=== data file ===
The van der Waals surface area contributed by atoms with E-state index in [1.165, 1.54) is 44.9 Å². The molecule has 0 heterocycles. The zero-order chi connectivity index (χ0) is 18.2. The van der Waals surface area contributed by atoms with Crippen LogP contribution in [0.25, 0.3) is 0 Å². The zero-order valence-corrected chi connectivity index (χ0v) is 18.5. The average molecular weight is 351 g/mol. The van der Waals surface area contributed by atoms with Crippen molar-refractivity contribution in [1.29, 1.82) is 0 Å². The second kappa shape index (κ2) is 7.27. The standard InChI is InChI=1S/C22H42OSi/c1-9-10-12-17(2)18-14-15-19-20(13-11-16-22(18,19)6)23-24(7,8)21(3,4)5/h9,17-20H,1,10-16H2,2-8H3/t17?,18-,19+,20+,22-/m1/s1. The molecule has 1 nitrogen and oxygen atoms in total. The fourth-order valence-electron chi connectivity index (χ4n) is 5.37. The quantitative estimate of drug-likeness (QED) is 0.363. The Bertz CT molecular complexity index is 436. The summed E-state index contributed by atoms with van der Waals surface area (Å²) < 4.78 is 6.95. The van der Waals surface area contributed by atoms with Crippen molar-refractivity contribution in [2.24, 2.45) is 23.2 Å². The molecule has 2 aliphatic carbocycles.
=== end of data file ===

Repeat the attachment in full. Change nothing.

The van der Waals surface area contributed by atoms with E-state index in [1.165, 1.54) is 44.9 Å². The molecule has 0 heterocycles. The zero-order chi connectivity index (χ0) is 18.2. The van der Waals surface area contributed by atoms with Crippen LogP contribution in [0.25, 0.3) is 0 Å². The zero-order valence-corrected chi connectivity index (χ0v) is 18.5. The average molecular weight is 351 g/mol. The van der Waals surface area contributed by atoms with Crippen molar-refractivity contribution in [1.29, 1.82) is 0 Å². The second kappa shape index (κ2) is 7.27. The standard InChI is InChI=1S/C22H42OSi/c1-9-10-12-17(2)18-14-15-19-20(13-11-16-22(18,19)6)23-24(7,8)21(3,4)5/h9,17-20H,1,10-16H2,2-8H3/t17?,18-,19+,20+,22-/m1/s1. The molecule has 1 nitrogen and oxygen atoms in total. The fourth-order valence-electron chi connectivity index (χ4n) is 5.37. The quantitative estimate of drug-likeness (QED) is 0.363. The Bertz CT molecular complexity index is 436. The summed E-state index contributed by atoms with van der Waals surface area (Å²) < 4.78 is 6.95. The van der Waals surface area contributed by atoms with Crippen molar-refractivity contribution in [2.24, 2.45) is 23.2 Å². The molecule has 2 aliphatic carbocycles.